Luce Hall," said Xu. "How is Professor Polak able to attract so many avid
learners? Through the prodigious use of humor and engaging class interactions that excite
and motivate students. In what other course at Yale can you compare 'evil gits' (also
known as Yale students) to 'indignant angels' (also known as University of Arizona
students)? Where else can you duel another student with wet sponges during class?"
Xu also praised Polak for "drawing on relevant examples to highlight theory"
and for "emphasizing intuition rather than memorization," thus making the
"For example, if I told you that a 'randomization of pure strategies can be an
equilibrium in a game,' you would probably nod and promptly forget what was just
said," Xu told his audience at the dinner. "However, if I told you that
randomizing what you pick is the best strategy in 'Rock, Paper, Scissors,' you would
certainly agree with me. Apart from making game theory easy to understand, Professor Polak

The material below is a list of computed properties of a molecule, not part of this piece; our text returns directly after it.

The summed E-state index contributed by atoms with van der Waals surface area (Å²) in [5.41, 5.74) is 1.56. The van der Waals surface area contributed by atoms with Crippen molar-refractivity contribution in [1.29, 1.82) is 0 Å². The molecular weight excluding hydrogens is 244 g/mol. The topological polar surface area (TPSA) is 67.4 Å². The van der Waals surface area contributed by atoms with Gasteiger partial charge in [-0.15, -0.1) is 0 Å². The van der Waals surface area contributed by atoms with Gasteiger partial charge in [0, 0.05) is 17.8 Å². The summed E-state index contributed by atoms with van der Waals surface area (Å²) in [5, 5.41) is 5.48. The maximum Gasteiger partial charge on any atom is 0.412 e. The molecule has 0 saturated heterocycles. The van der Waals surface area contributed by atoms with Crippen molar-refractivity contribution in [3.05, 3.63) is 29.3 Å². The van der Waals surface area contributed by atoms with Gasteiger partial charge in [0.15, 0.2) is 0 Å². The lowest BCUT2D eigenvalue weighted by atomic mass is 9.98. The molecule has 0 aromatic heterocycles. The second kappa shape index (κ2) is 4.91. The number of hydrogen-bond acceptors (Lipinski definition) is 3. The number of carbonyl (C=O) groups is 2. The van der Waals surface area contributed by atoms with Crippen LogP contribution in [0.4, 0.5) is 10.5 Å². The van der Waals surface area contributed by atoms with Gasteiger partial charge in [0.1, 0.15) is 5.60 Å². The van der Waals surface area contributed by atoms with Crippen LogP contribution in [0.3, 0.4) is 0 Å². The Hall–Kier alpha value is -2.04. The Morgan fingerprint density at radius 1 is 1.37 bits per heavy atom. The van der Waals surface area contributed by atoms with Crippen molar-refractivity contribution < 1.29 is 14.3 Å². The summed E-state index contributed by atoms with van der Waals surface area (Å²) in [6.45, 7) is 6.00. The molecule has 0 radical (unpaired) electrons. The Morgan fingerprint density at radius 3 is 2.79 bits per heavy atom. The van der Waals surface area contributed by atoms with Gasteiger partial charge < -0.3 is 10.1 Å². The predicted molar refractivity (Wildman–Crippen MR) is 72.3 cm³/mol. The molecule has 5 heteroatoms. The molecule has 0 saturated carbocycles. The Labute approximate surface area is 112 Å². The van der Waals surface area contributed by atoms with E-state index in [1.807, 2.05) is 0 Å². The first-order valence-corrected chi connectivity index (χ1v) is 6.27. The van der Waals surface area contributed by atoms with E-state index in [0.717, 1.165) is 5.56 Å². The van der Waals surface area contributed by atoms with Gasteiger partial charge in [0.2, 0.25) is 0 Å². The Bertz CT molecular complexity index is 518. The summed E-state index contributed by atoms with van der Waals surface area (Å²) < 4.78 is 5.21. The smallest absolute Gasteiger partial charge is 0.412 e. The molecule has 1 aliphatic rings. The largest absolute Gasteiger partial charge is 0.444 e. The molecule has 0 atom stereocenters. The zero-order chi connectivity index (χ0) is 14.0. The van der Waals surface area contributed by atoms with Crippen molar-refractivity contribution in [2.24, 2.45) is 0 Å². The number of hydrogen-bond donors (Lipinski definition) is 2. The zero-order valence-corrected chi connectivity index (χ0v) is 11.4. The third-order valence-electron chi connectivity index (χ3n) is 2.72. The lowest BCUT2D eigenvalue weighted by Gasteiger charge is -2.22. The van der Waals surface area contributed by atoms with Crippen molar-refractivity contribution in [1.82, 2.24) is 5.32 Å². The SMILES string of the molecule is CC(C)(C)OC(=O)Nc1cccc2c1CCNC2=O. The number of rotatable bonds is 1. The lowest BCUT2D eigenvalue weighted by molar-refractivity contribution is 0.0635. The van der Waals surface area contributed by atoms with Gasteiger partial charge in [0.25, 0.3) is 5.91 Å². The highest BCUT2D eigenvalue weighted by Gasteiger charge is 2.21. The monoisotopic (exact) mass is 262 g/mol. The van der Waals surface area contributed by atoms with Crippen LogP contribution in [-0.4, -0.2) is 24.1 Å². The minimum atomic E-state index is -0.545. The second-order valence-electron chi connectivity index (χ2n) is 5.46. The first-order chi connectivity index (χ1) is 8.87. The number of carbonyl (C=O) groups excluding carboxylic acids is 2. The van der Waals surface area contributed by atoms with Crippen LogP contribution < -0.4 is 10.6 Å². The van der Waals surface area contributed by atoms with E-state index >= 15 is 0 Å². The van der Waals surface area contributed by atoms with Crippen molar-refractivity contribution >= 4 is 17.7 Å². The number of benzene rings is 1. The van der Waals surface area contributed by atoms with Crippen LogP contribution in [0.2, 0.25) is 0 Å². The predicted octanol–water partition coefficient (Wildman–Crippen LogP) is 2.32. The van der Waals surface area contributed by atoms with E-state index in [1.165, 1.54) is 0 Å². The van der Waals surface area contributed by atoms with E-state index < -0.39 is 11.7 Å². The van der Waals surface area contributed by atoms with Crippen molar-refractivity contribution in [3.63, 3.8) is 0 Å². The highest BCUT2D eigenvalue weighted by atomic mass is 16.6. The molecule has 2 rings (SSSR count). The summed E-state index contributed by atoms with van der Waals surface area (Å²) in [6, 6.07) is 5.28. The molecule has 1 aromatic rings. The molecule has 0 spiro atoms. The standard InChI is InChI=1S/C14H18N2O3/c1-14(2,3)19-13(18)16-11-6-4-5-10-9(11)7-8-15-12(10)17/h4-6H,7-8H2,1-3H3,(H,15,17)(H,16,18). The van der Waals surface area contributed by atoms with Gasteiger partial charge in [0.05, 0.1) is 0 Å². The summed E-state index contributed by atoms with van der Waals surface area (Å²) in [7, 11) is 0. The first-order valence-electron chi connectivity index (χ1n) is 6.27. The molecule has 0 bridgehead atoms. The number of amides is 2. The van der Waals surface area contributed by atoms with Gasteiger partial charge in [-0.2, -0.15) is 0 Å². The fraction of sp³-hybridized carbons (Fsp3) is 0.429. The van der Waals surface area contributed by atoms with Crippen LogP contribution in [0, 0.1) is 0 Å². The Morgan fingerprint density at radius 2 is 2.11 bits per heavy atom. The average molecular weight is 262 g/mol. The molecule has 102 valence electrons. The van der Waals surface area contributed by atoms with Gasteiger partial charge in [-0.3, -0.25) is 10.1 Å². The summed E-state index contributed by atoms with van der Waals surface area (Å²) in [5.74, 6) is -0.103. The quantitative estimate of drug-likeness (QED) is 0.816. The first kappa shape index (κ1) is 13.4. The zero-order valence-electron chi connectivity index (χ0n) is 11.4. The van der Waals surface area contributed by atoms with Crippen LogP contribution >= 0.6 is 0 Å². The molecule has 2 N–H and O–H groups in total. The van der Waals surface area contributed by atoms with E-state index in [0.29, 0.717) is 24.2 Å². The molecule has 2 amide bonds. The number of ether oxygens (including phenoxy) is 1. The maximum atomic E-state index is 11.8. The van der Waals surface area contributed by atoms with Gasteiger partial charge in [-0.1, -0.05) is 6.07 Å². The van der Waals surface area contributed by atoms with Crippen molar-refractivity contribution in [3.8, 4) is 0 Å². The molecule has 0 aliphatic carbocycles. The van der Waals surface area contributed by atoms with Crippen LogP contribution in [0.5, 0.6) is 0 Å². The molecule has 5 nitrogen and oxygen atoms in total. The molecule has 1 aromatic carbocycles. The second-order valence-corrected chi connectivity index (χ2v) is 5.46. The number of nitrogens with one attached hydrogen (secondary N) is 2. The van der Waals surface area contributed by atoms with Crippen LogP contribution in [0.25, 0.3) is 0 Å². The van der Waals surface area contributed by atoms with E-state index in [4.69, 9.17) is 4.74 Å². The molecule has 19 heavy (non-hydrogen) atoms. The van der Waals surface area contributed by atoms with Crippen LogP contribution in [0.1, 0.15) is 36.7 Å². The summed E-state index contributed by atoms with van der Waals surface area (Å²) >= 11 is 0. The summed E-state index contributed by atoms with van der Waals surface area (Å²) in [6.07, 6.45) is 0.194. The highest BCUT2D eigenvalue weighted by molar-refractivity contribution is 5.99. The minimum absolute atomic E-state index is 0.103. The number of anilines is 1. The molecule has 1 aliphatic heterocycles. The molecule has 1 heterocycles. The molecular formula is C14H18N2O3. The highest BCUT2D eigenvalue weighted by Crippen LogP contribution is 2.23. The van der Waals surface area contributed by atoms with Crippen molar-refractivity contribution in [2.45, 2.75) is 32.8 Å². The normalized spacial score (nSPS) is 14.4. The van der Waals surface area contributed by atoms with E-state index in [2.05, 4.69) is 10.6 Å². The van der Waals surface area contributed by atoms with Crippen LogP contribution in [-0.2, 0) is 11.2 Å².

also makes it applicable to the real world. Through showing us the 'practical' side of
game theory, Professor Polak greatly enhances our appreciation of the class. By practical,
I mean, for example, how to calculate the likelihood that your tax return will be audited
by the IRS if you 'accidentally omit' information. Or, how to overcome the 'Battle of the
Sexes' problem when choosing where to go on a date. If you need advice on these two
questions, definitely seek out Professor Polak's help; he makes himself extremely
available to students outside of class."
Xu concluded by saying that Polak's "wide learning, his brilliantly lucid and
imaginative lectures, his good humor and his approachableness" had made him
"something of a Guru" on campus.
Mary E. Miller, the Vincent Scully Professor of the History of Art, and graduate
president of the Yale Chapter of Phi Beta Kappa, introduced Prown by noting that he came
to Yale in 1961 and became the founding director of the Yale Center for British Art seven
years later. In such a capacity, she noted, Prown worked with philanthropist Paul Mellon